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Skin Care

How To Know You Have Acne Excoriée (The Skin Picking Condition)

If you’ve never heard of it, acne excoriée is a skin condition “when one compulsively is picking, scratching, or squeezing acne or pimples,” leaving scabs, scars, and pigmentation, says board-certified multi-specialist physician, Dr. Azza Halim, MD. More common in adolescent females than males, the condition is usually associated with depression, anxiety, OCD, body dysmorphia, or emotional triggers.

“Pickers’ acne,” as it’s sometimes called, is more common than you might believe. That’s because of underreported data, and also because it’s not a well-understood concept, says Dr. Halim. A 2020 Journal of Psychiatric Research study of a population representative of the US revealed that 3.1 percent of females identified as having a lifetime skin-picking disorder. Savanna Boda, owner of Savanna Boda Aesthetics agrees: “Many people suffer in silence,” she adds.

How To Know You Have Acne Excoriée

According to Womenshealth, acne excoriée developed over time by “repetitive picking at the skin,” says Boda. “People are not born with acne excoriée.” Dr. Halim adds that it's born out of habit. “Trait disorders, learned behaviors, life stressors, all can be contributing factors,” she says.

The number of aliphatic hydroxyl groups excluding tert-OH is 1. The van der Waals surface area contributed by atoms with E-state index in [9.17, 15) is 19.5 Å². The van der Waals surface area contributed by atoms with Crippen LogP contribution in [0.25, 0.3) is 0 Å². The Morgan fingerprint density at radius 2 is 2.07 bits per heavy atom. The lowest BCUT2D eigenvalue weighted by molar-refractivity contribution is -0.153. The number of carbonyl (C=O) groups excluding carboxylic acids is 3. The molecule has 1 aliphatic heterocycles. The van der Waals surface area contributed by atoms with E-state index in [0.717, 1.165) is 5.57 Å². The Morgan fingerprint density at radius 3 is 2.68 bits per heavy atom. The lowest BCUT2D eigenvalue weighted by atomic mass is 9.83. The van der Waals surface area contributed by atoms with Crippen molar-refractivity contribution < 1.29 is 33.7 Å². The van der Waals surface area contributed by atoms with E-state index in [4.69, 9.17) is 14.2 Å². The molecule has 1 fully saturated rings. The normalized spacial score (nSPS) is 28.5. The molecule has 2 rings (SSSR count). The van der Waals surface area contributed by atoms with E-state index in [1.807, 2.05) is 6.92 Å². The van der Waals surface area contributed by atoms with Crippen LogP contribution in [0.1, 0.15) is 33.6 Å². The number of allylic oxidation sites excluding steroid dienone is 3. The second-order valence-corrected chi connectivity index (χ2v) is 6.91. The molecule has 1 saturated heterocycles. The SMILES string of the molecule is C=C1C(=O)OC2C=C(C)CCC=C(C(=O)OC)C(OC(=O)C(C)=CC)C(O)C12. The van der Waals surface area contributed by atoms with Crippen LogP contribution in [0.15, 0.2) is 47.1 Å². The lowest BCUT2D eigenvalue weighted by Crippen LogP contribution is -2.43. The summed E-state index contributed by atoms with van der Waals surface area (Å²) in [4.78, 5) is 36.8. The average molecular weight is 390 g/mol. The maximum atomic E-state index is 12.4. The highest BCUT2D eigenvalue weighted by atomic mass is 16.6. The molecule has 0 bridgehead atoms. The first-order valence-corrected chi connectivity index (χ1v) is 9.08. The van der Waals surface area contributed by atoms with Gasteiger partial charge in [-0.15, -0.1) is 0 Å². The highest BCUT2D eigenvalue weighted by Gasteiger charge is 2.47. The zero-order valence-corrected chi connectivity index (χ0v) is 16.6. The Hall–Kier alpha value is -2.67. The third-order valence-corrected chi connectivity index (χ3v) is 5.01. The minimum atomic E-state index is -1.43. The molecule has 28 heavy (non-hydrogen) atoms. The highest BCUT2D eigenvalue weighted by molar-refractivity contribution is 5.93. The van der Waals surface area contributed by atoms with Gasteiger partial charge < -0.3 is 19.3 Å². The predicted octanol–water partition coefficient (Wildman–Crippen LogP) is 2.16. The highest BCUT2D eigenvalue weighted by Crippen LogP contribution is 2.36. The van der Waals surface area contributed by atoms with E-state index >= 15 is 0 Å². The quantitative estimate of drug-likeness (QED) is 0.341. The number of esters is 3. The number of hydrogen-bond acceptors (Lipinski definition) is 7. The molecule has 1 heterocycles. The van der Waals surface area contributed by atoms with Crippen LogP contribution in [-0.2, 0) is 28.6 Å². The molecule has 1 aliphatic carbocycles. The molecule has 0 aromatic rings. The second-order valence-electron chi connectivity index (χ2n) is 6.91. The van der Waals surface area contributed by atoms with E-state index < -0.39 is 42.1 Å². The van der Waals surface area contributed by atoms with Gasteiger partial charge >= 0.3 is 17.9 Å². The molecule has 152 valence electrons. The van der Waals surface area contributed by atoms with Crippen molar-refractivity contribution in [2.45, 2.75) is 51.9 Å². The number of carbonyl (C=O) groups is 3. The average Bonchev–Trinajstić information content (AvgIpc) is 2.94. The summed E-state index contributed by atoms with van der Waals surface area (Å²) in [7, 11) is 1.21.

Of course, it’s pretty common to pick at your acne, so it can be hard to know when it crosses a line into potentially unhealthy territory. Just remember that it’s never good for your skin, since, according to Dr. Halim, it can lead to infections and scars.

“It is completely normal to pop your pimples once in a while,” explains Boda. “It becomes excoriée when you cannot stop and it becomes an addiction. There is a difference between popping one or two pimples from time to time and spending hours in the mirror picking at your skin and every imperfection.”

If you feel that your skin-picking is getting out of hand, both experts recommend that you seek the help of a medical professional or esthetician who knows the ins and outs of dermatologic skin conditions, not just the basics.

One should do their research as well as get multiple consultations," Dr. Halim says. "I have seen many patients go unrecognized, but with a trained eye one can be diagnosed quickly. Once I say to the patient, ‘looks like you have been picking’ they immediately admit to it and agree it’s a habit.”

Content created and supplied by: Kwajaffa (via Opera News )

Azza Halim MD. OCD


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